New Round Cuts Offer Six More Value-Added Beef Options

The Beef Innovations Group (BIG) debuted six new cuts today from the beef round at the first Innovative Beef Symposium in Denver, part of its effort to help meat processors, manufacturers, retailers, foodservice operators and cattle producers maximize yield, add versatility and increase profitability.

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The Braison Cut, one of six new value-added beef options

As the marketplace continues to evolve, it creates opportunities for new beef cuts to be used as a competitive advantage.

Denver, CO (Vocus) August 25, 2010

The Beef Innovations Group (BIG) debuted six new cuts today from the beef round at the first Innovative Beef Symposium in Denver, part of its effort to help meat processors, manufacturers, retailers, foodservice operators and cattle producers maximize yield, add versatility and increase profitability.

“As the marketplace continues to evolve, it creates opportunities for new beef cuts to be used as a competitive advantage,” said Jim Ethridge, senior director of the Beef Innovations Group for the National Cattlemen’s Beef Association, which contracts to manage new product development efforts for the Beef Checkoff Program. “Past work on the chuck subprimal had yielded benefits to all segments of the industry, and the muscles of the round offer the next frontier of innovation and additional value.”

BIG is part of the National Cattlemen's Beef Association (NCBA) and is funded by The Beef Checkoff. As a team of meat scientists and industry professionals that work together to inspire beef innovation, the group has considerable experience working with the value-added cuts from processing to end-use application. More than 80 representatives from meat processors, packers and food manufacturing companies convened to learn how to fabricate, merchandise, menu and profit from the new cuts at the Symposium. Cutting guides and related marketing materials for the new round cuts will be available on http://www.beefinnovationsgroup.comby September 30, 2010.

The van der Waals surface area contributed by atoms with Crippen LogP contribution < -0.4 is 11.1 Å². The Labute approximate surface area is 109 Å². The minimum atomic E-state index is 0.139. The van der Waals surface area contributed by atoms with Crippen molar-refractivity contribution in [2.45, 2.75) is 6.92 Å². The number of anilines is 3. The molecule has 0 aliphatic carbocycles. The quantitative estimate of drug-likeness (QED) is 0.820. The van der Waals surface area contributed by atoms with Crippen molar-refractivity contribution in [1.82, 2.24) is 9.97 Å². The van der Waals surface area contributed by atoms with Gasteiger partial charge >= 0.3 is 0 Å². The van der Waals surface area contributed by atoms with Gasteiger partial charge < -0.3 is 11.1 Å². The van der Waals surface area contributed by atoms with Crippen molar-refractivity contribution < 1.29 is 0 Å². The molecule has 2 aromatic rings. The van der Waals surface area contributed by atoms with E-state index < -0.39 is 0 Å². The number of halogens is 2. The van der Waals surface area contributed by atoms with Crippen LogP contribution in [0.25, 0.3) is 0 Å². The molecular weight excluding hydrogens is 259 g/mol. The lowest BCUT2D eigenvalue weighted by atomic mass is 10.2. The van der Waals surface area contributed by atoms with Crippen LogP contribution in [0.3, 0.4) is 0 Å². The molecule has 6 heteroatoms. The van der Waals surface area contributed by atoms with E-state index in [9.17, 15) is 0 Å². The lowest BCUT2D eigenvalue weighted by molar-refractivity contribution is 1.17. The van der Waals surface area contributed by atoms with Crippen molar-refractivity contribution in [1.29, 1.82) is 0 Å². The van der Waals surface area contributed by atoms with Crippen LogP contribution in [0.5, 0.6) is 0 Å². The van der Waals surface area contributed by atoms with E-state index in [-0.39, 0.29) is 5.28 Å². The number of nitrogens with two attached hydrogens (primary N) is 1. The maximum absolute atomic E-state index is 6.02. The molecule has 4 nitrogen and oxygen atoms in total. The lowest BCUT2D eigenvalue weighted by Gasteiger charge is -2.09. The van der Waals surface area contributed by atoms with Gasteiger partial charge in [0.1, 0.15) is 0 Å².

The six new cuts include a portfolio of lean steak and roast options suitable for retail and foodservice outlets:

  •     Santa Fe Cut - similar to a flank steak, perfect for fajitas, stir fry or for shredded beef
  •     Round Petite Tender - flavorful, best cut into medallion steaks, offers a restaurant-quality experience on a bed of pasta or a roast for two
  •     San Antonio Steak - ½-inch lean steak, versatile and cooks fast, works well with a marinade
  •     Tucson Cut - the perfect lean cut for foodservice operations looking for value
  •     Braison Cut - ideal for any braising application and makes a great osso buco or pot roast
  •     Merlot Cut - deep red color, lean and flavorful, ideal for a variety of ethnic dishes

In 2007, BIG began its mission to explore this underutilized subprimal, which represents 30 percent of the beef carcass. Since then, a team of meat scientists have been working on locating whole-muscle cuts. This effort leverages the checkoff-funded Muscle Profiling Research, led by NCBA’s Product Enhancement team, which aided BIG to uncover many successful cuts over the years known as the “Beef Value-Added Cuts,” a line of beef steaks and roasts that allow consumers to enjoy more great tasting steaks and roasts that are easy to prepare and often moderately priced.

Several of these previously launched cuts have grown in popularity such as the Petite Tender, Ranch Steak, Flat Iron Steak and five cuts from the chuck roll, and are now being manufactured throughout the United States and sold through retail and foodservice outlets. CattleFax estimates that BIG’s new product development initiatives have already resulted in an industry added-value of $50 - $70/head or $1.4 billion in annual sales. New cuts from the chuck roll and the round are expected to increase this number significantly as they enter the mainstream marketplace.

About the Beef Checkoff
The Beef Checkoff Program was established as part of the 1985 Farm Bill. The Checkoff assesses $1 per head on the sale of live domestic and imported cattle, in addition to a comparable assessment on imported beef and beef products. States retain up to 50 cents on the dollar and forward the other 50 cents per head to the Cattlemen's Beef Promotion and Research Board, which administers the national Checkoff program, subject to USDA approval.

About the National Cattlemen’s Beef Association
The National Cattlemen's Beef Association is a contractor to the national Beef Checkoff Program, which is administered by the Cattlemen's Beef Board. Consumer-focused and producer-directed, NCBA and its state beef council partners work together as a marketing organization on behalf of the largest segment of the food and fiber industry.

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